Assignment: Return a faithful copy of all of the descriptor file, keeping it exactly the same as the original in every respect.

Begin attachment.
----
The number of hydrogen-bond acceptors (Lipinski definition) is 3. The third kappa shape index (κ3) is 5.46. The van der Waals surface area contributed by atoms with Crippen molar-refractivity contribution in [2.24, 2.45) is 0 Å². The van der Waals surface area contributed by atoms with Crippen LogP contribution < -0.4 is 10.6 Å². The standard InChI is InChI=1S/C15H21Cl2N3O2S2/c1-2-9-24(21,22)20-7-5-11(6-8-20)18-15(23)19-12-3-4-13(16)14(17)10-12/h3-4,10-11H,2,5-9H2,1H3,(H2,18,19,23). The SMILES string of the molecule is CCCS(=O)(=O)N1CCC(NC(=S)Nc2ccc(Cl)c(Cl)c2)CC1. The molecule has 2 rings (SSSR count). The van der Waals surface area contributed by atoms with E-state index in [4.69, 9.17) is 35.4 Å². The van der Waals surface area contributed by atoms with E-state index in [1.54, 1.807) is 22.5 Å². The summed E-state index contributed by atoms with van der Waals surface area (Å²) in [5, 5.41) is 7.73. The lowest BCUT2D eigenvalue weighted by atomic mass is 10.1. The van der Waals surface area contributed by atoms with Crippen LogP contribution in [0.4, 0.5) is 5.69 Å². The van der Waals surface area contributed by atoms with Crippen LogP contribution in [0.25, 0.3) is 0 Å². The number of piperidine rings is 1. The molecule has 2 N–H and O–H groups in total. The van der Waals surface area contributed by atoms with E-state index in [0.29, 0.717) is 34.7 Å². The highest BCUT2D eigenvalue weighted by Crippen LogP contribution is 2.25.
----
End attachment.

The number of hydrogen-bond acceptors (Lipinski definition) is 3. The third kappa shape index (κ3) is 5.46. The van der Waals surface area contributed by atoms with Crippen molar-refractivity contribution in [2.24, 2.45) is 0 Å². The van der Waals surface area contributed by atoms with Crippen LogP contribution < -0.4 is 10.6 Å². The standard InChI is InChI=1S/C15H21Cl2N3O2S2/c1-2-9-24(21,22)20-7-5-11(6-8-20)18-15(23)19-12-3-4-13(16)14(17)10-12/h3-4,10-11H,2,5-9H2,1H3,(H2,18,19,23). The SMILES string of the molecule is CCCS(=O)(=O)N1CCC(NC(=S)Nc2ccc(Cl)c(Cl)c2)CC1. The molecule has 2 rings (SSSR count). The van der Waals surface area contributed by atoms with E-state index in [4.69, 9.17) is 35.4 Å². The van der Waals surface area contributed by atoms with E-state index in [1.54, 1.807) is 22.5 Å². The summed E-state index contributed by atoms with van der Waals surface area (Å²) in [5, 5.41) is 7.73. The lowest BCUT2D eigenvalue weighted by atomic mass is 10.1. The van der Waals surface area contributed by atoms with Crippen LogP contribution in [0.4, 0.5) is 5.69 Å². The van der Waals surface area contributed by atoms with Crippen LogP contribution in [0.25, 0.3) is 0 Å². The number of piperidine rings is 1. The molecule has 2 N–H and O–H groups in total. The van der Waals surface area contributed by atoms with E-state index in [0.29, 0.717) is 34.7 Å². The highest BCUT2D eigenvalue weighted by Crippen LogP contribution is 2.25.